A week today, unless all the opinion polls are dead wrong, Liz Truss will be installed in Number 10, forming a new government, and getting stuck into the most daunting in-tray to face an incoming prime minister since at least 1979.
Indeed, to read the headlines, Truss must surely be the first contender for the top job who has faced rumblings about a confidence vote before even taking office.
This is the seventh such Conservative leadership race I have covered since 1995 and is much the nastiest. At least, say the dwindling cohort of Tory optimists, the announcement of Boris Johnson’s successor on September 5 will bring the summer-long slanging match to a close.
Well, perhaps. But the principal question facing the Conservative Party is not one of political decorum, or even the identity of the likely next prime minister and her presumed shortcomings. It is much more serious than that.
A big clue was to be found in yesterday’s YouGov poll for The Times, which suggested that almost half of Tory voters now support returning the energy companies to public ownership, with only 28 per cent opposed. The prospect of such a dramatic act of nationalisation is, for now, small. But the sentiment reflected in the poll is significant: a call for radical statist intervention, at a time of emergency, by voters instinctively opposed to such measures.
To the cost-of-living crisis, add the sense of structural doom gripping the nation’s public services. Two former Conservative education secretaries, Lord Baker and Justine Greening, are calling for urgent cash assistance for schools. Jeremy Hunt, the former Conservative health and social care secretary, warns that the new PM “will inherit an NHS facing the most serious crisis in its history. A&Es, ambulances, general practice and social care are in serious peril across the country.”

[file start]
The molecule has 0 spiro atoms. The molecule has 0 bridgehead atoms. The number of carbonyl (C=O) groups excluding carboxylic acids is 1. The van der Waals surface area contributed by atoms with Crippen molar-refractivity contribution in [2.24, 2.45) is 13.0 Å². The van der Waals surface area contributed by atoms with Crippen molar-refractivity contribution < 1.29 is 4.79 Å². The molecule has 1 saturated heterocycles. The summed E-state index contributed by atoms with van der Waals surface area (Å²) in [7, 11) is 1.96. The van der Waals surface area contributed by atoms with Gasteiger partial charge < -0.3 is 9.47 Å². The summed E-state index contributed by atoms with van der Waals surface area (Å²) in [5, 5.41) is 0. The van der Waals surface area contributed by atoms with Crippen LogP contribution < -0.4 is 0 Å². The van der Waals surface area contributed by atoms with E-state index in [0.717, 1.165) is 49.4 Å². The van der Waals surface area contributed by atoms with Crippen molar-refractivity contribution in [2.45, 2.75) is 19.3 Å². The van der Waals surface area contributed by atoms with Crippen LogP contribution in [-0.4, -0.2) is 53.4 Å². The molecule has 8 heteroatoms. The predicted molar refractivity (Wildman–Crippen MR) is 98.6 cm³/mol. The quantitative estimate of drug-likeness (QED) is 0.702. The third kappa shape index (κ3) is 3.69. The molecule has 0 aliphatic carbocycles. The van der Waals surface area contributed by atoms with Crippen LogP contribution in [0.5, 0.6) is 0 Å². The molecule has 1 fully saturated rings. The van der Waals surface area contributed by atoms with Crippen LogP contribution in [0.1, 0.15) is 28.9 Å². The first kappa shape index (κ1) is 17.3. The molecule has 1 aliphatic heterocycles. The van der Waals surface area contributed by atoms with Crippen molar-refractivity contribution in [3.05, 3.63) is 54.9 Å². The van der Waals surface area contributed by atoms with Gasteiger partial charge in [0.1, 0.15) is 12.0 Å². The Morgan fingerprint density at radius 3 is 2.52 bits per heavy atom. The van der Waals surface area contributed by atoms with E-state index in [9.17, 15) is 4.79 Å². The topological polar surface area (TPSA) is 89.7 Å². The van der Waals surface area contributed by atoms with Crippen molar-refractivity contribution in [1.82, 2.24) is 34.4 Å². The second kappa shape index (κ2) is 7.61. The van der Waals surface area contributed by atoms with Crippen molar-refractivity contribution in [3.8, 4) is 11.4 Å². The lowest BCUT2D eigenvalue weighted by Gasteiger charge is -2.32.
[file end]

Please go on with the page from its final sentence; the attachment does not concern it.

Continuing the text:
Yes, the clash between Truss and Rishi Sunak has been ferocious. But its ferocity reflects what Freud called the “narcissism of small differences”. Both believe in rolling back the frontiers of the state, cutting taxes (the row being over timing rather than principle) and the politics of aspiration. They have competed manically to be identified as the true heir of Margaret Thatcher.
Yet this brand of Conservatism —precisely what was needed in 1979 — is no longer fit for purpose. Voters in 2022 crave security from the state much more than they yearn for liberation from its grip. They want immediate assistance with their bills, not a VAT cut that, by definition, won’t affect the cost of their food shop. They demand a massive programme of help with their energy bills, and public services that do not teeter on the brink of collapse like a Jenga tower.
It is easy to row over tax cuts but much harder to rethink the relationship between citizen and government. At every level, and more clearly than for more than 40 years, the Tories need a new philosophy of the state. All the strategic challenges ahead of this country will involve more government, not less: climate emergency, pandemic planning, strengthened defence, intergenerational justice, and the regulation of technology. Tax cuts, Jacob Rees-Mogg selling off civil service offices and lectures about British laziness just aren’t going to cut it.
This is a pragmatic rather than an ideological mission: historically, it has been the great talent of British Conservatism to think afresh when the facts change. But talents have a terrible way of fading; and there is no sign that, starting next week, the new prime minister intends to honour this tradition.